April 26, 2007

Byetta, Januvia and Insulin

Since I posted my blog entries on Januvia, and the associated page on my site, "What They Don't Tell You About Diabetes" I've received a lot of email from people who would prefer to take Januvia rather than Byetta and want to know my opinion about which is best.

My suspicion is that if you have found that you respond strongly to a relatively low dose of a sulfonylurea drug such as Amaryl or glipizide (the sulfonylurea drug found in Glucovance) you may respond strongly to Byetta and possibly Januvia, though everything I'm hearing suggests that far fewer people respond to Januvia than Byetta.

If you have no response to these drugs, it may indicate that you've gone past the point where stimulating your beta cells with any drug is going to produce insulin because you no longer have enough functioning beta cells left to respond to beta cell stimulation.

Januvia, if its safety concerns are addressed, may turn out to be the drug of choice for people with prediabetes or forms of diabetes in which fasting blood sugar is still fairly well controlled and loss of post-meal blood sugar control is the main problem.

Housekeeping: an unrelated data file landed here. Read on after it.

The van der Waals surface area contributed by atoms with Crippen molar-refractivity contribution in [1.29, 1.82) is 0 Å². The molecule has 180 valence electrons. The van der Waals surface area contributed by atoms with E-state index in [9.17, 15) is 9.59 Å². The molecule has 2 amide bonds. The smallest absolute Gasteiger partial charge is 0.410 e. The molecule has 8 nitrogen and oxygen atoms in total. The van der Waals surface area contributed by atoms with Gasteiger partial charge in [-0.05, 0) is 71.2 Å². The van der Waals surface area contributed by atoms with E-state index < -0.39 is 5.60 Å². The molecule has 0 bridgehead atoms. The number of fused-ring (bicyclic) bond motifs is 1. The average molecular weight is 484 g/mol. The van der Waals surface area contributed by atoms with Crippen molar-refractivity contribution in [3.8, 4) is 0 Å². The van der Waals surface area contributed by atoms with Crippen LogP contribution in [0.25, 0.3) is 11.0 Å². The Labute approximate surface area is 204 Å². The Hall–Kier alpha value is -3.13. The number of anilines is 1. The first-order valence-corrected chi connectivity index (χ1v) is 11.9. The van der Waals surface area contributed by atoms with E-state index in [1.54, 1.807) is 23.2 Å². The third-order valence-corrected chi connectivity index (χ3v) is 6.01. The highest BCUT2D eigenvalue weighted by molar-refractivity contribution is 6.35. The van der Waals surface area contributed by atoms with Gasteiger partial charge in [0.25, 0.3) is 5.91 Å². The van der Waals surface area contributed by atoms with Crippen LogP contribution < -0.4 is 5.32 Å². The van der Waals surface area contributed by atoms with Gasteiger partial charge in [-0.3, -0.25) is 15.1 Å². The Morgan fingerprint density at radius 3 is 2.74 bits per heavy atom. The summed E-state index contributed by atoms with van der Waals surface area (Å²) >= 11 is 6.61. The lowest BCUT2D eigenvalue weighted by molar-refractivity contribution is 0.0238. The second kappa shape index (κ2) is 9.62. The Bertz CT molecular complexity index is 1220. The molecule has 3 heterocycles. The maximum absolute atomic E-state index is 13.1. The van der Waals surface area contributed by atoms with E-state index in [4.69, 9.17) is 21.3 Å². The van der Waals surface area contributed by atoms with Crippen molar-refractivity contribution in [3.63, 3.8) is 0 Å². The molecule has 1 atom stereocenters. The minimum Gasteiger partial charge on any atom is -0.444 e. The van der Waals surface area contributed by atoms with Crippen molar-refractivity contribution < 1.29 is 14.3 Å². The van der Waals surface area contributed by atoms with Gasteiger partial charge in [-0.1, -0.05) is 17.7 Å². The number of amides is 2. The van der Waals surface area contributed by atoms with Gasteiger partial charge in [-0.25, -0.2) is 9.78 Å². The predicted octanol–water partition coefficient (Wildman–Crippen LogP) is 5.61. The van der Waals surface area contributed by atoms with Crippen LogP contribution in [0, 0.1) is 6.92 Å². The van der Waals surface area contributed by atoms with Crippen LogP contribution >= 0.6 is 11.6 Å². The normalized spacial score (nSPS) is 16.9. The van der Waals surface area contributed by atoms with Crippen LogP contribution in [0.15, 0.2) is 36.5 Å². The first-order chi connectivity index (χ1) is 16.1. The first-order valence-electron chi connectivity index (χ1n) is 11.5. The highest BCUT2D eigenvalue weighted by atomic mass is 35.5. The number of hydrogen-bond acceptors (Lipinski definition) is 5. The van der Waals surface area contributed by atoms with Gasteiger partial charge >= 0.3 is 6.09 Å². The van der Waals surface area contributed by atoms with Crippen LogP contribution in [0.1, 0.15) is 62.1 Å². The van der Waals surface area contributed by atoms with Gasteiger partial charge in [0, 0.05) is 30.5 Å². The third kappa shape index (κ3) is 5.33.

However, what disturbs me is that I hear from far too many people who are walking around with dangerously high blood sugars who inquire about Januvia because they hope they can add another pill to their regimen in order to avoid going on insulin. This is a tragically misguided approach.

Insulin always works. For everyone. These newer drugs work only for some people and many times they do not lower blood sugars anywhere near a healthy level. I am disturbed by the number of doctors who, based on postings on the Byetta blog, are putting patients on Byetta who have blood sugars well over 250 mg/dl after meals. This is a level known to cause blindness, kidney failure, amputation and heart attack death. Most of the time, after taking Byetta for several months, these patients still do not have blood sugars that are anywhere near the complication-avoiding level of under 140 mg/dl at 2 hours which is recommended by the endocrinologists who make up the American Association of Clinical Endocrinologists.